Have you been feeling pain in your muscle that seems to be sore? Well, it could be an actual pain on the muscle itself, but it may also be a muscle referred pain. A muscle referred pain is a pain perceived at the muscles other than the sight of the actual pain. For instance, pain stimuli along the forearm muscles may also cause pain on the palms, despite the absence of a noxious stimulus in the palmar region.
Muscle referred pain is usually perceived in a somatic area that is distant or near the site of the noxious stimuli. It usually occurs in a specific area of the body in a predictable and constant pattern. This predictability of referred pain makes the diagnosis of the root cause of the pain.
What Causes Muscle Referred Pain?
Referred pain along the muscles may be caused by various conditions affecting the muscles and the fascia; thereby, it is also known as myofascial referred pain. It is commonly rooted from trigger points, which are muscle knots that are very hyperirritable.
The trigger point model explains the occurrence of unexplained pain distant to the trigger point. This is the main mechanism of muscle referred pain. Trigger points usually are areas of local tenderness that tend to radiate to surrounding areas or even in muscles distant to the site. Other referred pain may also be caused by problems in the internal organs, ligaments and spine.
But why do people feel pain away from the actual site of the stimulus? This can be traced on the complexity of the coverage of nerve endings. Most nerve endings share a cell-pool in the spinal cord in which signals from a specific pain receptor may be interpreted as pain in other sites that share the same cell-pool with the affected pain receptor. The thalamus interprets the pain signals; however, the exact location of the pain is identified by the sensory cortex. So when a pain is present in a specific body part, it can also be felt in areas where nerve endings with similar cell pool on the spinal cord are located. This is also the reason that referred pain is usually predictable and constant (For instance, pain on the gallbladder is referred to the shoulders and back).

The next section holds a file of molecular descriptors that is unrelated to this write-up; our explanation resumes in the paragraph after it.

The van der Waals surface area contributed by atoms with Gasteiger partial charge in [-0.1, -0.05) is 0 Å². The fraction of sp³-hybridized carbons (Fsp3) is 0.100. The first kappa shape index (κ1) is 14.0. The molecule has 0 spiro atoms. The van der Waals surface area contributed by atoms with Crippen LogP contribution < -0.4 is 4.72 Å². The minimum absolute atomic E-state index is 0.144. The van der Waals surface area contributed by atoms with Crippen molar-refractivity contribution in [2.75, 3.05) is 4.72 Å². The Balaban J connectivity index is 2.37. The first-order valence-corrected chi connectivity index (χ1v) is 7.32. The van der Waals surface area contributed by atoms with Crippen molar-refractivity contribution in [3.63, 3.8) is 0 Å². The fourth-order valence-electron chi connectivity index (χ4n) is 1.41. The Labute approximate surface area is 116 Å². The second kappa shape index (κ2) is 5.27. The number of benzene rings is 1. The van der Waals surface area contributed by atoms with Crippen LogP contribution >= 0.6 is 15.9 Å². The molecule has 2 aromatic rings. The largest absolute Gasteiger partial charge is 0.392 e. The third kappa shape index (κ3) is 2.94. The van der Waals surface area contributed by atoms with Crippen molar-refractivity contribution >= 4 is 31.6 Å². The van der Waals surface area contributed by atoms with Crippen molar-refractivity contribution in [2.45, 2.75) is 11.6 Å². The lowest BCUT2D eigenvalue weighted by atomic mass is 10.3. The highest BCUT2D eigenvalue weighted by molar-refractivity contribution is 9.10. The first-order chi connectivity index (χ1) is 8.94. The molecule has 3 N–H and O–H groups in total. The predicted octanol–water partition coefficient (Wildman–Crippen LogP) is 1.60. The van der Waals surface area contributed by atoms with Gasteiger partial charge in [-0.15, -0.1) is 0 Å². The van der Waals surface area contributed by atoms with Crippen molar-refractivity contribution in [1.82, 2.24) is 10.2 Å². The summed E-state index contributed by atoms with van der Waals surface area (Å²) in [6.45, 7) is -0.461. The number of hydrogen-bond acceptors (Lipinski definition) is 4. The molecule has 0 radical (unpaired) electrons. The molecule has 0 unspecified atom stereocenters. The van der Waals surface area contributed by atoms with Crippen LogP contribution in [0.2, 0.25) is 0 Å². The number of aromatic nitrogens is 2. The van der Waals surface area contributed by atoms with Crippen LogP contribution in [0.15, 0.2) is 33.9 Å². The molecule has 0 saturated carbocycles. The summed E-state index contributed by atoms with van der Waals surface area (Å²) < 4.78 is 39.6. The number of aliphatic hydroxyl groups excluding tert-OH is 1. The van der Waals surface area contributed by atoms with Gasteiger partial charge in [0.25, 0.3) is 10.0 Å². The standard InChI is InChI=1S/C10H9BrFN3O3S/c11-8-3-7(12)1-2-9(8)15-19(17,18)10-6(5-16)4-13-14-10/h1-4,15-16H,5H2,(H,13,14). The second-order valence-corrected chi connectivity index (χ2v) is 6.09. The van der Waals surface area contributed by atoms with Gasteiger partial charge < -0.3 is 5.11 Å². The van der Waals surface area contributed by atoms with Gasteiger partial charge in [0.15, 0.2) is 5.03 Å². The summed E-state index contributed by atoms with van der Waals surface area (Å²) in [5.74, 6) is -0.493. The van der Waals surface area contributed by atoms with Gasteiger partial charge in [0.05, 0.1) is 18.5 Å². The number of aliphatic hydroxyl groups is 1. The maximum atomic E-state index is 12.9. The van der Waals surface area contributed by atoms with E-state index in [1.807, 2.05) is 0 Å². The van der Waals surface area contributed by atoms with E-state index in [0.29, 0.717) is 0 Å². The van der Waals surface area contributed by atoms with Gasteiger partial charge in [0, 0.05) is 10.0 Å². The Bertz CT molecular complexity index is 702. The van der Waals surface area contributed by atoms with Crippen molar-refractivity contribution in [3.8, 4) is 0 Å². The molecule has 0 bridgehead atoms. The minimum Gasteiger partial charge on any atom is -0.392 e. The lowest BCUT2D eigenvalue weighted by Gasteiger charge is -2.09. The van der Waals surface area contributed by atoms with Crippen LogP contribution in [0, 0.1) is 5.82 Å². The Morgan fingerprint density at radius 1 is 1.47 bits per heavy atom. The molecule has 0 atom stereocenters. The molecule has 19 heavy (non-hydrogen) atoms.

How Does Muscle Referred Pain Feels Like?
Pain along the muscles is usually felt as dull, aching pain while some may be sharp depending on the location. Others may feel like a tingling sensation.
Referred pain is as important as the pain originating from the point of the painful stimuli or trigger points. This fact is acknowledged by physicians and chiropractors so managements for referred pain are also essential to keep the patient in maximum comfort. Recognizing referred pain is also essential to diagnosing the real source of the painful stimuli. Not looking into muscle referred pain may also mean missing out on the exact source of pain. For instance, pain along the shoulders and the back should be noted very well as this may be due to an inflamed gallbladder or a life-threatening heart attack. In this line, if you have been suffering from pain, it is essential to consult a health care professional in order to rule out the source of pain because not all pain is as simple as it seems.